Complete symphonic performances are always a special event for the Berliner Philharmoniker. That includes this Sibelius cycle, which culminates in Simon Rattle conducting three symphonies in a row. Sibelius’s Symphonies Nos. 5, 6 and 7 fuse the qualities of the preceding works: the effusive Nordic tone of the first two symphonies, and the experimental form language and harmonies of Symphonies Nos. 3 and 4.
Symphony No. 5 in E flat major
Symphony No. 6 in D minor
Symphony No. 7 in C major
Introduction: 6:00 pm
In his Fifth Symphony, which ends with a grandiose song of nature, Sibelius again applied himself to the “big tone” in the traditional heroic key: E flat major. The work ends with a highly effective finale, in essence based on a figure in the winds that the composer himself designated a “swan hymn”: “Today at ten to eleven I saw 16 swans. One of my greatest experiences! […] The Fifth Symphony’s Finale-theme: Legato in the trumpets!!”
Sibelius’s Sixth, in contrast, which largely dispenses with the otherwise typical rhapsodic discontinuities and contradictions and also has markedly concertante characteristics, lives from a never-ending flow of the melodic figures, set out in front of listeners in filigree, polyphonic curved lines. The music of a romantic impetus is enhanced in the Finale “in a dark orchestral roar in which the main theme drowns” (Sibelius), before a melancholy string movement leads to the conclusion.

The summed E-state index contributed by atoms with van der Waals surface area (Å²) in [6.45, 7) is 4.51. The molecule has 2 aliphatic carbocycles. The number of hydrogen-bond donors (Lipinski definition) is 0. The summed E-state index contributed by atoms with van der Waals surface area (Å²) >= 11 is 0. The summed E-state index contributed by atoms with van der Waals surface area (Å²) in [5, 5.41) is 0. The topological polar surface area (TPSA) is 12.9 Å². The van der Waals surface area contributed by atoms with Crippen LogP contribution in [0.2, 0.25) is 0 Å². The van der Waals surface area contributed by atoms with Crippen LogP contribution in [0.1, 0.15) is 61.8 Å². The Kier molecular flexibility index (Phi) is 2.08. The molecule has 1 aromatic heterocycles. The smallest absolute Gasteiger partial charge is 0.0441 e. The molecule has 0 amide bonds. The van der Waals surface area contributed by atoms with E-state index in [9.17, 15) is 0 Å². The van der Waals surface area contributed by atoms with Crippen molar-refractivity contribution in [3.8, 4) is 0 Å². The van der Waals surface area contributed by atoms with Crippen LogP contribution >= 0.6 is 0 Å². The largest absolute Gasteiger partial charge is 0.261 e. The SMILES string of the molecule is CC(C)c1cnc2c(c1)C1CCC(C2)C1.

How much Sibelius had departed in his symphonic works from the traditional canon of forms can last be heard in his one-movement Seventh Symphony, premiered as Fantasia sinfonica, which Simon Rattle will perform directly following the Sixth: starting from an adagio tone in the strings reminiscent of Mahler, the music progresses through many stages to a fateful climax, before a Largamente conclusion again takes up the plaintive character of the beginning. Sir Simon Rattle’s philharmonic Sibelius cycle culminates with the performance of Symphonies Nos. 5, 6 and 7.